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Interpreting The Predictions Of Deep Neural Networks

CERN has equipped itself with an inter-experimental working group on Machine Learning since a couple...

Machine Learning For Phenomenology

These days the use of machine learning is exploding, as problems which can be solved more effectively...

The Magical Caves Of Frasassi

While spending a few vacation days on a trip around central Italy I made a stop in a place in the...

NA62 Places Bid For Future Observation Of Super-Rare Kaon Decay

Yesterday's seminar at CERN by Giuseppe Ruggiero unveiled the preliminary results of a search for...

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Tommaso DorigoRSS Feed of this column.

Tommaso Dorigo is an experimental particle physicist, who works for the INFN at the University of Padova, and collaborates with the CMS experiment at the CERN LHC. He coordinates the European network... Read More »

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I am very glad to observe that Adam Falkowsky has resumed his blogging activities (for how long, that's early to say). He published the other day a blog entry titled "Where were we", in which he offers his view of the present status of things in HEP and the directions he foresees for the field.
I was about to leave a comment there, but since I am a very discontinuous blog reader (you either write or read, in this business -no time for both things together) I feared I would then miss any reply or ensuing discussion. Not that I mean to say anything controversial or flippant; on the contrary, I mostly agree with Adam's assessment of the situation. With some distinguos.
I do not keep crocodiles[*] in my drawer, so this short piece will have to do today.... Stephen Hawking, the world-renowned British cosmologist, passed away yesterday, and with him we lost not only a bright thinker and all-round scientist, but also a person who inspired two or three generations of students and researchers, thanks of his will to live and take part in active research in spite of the difficulties he had to face, which he always managed to take with irony. Confined on a wheelchair by ALS, and incapable of even speaking without electronic assistance, he always displayed uncommon sharpness and wit.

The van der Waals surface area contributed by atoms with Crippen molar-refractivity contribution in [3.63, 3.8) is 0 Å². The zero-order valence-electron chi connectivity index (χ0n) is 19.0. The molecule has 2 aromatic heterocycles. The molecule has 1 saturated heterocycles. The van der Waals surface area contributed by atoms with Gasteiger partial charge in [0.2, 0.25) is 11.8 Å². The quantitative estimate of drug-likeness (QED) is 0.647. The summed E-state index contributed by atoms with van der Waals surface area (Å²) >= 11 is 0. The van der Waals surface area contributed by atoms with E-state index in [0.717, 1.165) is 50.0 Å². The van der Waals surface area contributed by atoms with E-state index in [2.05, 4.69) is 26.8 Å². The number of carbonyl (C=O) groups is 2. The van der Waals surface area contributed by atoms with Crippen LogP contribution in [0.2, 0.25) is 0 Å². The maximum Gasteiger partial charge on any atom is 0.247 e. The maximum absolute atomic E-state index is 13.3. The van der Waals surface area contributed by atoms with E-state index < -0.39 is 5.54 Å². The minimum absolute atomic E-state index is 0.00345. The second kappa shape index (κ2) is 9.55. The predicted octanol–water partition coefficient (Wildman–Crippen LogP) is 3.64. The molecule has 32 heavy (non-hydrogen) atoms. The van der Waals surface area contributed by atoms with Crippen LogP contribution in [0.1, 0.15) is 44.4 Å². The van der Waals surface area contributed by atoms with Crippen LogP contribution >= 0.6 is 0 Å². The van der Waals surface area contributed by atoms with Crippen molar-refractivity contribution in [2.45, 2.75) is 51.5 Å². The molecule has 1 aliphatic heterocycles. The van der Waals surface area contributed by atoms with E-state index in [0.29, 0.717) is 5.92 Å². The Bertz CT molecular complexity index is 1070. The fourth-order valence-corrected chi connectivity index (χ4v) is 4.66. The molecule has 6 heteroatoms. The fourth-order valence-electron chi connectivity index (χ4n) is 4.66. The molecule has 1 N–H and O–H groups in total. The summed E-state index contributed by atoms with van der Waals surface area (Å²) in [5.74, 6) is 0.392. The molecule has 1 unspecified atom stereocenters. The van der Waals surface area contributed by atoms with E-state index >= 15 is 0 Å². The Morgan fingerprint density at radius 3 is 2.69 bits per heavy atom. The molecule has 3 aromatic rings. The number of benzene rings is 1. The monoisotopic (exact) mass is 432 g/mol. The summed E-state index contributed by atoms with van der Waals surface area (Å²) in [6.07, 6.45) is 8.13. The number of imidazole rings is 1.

Large amounts of ink (well, electrons) have been spilt over the web in the past few months to discuss the #MeToo movement. It seems this blog will eventually join the crowd, although a bit belatedly, and with a slightly different viewing angle. 
After keeping silent on the matter, I am stimulated to discuss it after a BuzzFeed article exposed several cases of alleged sexual harassment and related inappropriate behavior by world-class cosmologist-cum-science-pop-guy-cum-skeptic Lawrence Krauss. Plus, yesterday was international women's day, and I never miss a chance to miss a deadline.

Yesterday over 50 million Italian citizens were called to voted to elect the new government, after a rather tense period of political campaign. And today the results are out, yielding a quite confusing picture, at least for what concerns the chances of forming a coalition with a majority in both chambers.


Statistical hypothesis testing is quite boring if you apply it to cases where you know the answer, or where the data speak loud and clear about one hypothesis being true or false. Life at the interface between testability and untestability is much more fun.
This is just a short note - a record-keeping, if you like - to report that my long review on "Collider Searches for Diboson Resonances" has now appeared on the online Elsevier site of the journal "Progress of Particle and Nuclear Physics". 
I had previously pointed to the preprint version of the same article on this blog, with the aim of getting feedback from experts in the field, and I am happy that this has indeed happened: I was able to integrate some corrections from Robert Shrock, a theorist at SUNY, as well as some integrations to the references list by a couple of other colleagues.